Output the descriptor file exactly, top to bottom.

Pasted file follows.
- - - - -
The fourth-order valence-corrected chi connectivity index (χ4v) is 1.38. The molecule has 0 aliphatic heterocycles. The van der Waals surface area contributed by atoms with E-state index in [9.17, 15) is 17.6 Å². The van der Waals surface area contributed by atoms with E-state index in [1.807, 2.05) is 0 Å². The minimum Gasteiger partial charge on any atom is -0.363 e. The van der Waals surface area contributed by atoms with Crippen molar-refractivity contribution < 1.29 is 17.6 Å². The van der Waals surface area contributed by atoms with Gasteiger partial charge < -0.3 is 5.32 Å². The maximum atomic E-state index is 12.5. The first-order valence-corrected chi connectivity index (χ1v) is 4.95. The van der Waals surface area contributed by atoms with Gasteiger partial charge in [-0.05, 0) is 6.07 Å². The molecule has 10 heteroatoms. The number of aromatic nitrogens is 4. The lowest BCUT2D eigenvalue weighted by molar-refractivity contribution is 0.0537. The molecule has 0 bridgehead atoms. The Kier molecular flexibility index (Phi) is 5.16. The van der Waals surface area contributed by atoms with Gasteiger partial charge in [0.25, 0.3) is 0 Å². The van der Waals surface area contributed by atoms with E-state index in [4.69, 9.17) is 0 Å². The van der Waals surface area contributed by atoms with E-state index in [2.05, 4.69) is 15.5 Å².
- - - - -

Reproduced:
The fourth-order valence-corrected chi connectivity index (χ4v) is 1.38. The molecule has 0 aliphatic heterocycles. The van der Waals surface area contributed by atoms with E-state index in [9.17, 15) is 17.6 Å². The van der Waals surface area contributed by atoms with E-state index in [1.807, 2.05) is 0 Å². The minimum Gasteiger partial charge on any atom is -0.363 e. The van der Waals surface area contributed by atoms with Crippen molar-refractivity contribution < 1.29 is 17.6 Å². The van der Waals surface area contributed by atoms with Gasteiger partial charge < -0.3 is 5.32 Å². The maximum atomic E-state index is 12.5. The first-order valence-corrected chi connectivity index (χ1v) is 4.95. The van der Waals surface area contributed by atoms with Gasteiger partial charge in [-0.05, 0) is 6.07 Å². The molecule has 10 heteroatoms. The number of aromatic nitrogens is 4. The lowest BCUT2D eigenvalue weighted by molar-refractivity contribution is 0.0537. The molecule has 0 bridgehead atoms. The Kier molecular flexibility index (Phi) is 5.16. The van der Waals surface area contributed by atoms with Gasteiger partial charge in [0.25, 0.3) is 0 Å². The van der Waals surface area contributed by atoms with E-state index in [4.69, 9.17) is 0 Å². The van der Waals surface area contributed by atoms with E-state index in [2.05, 4.69) is 15.5 Å².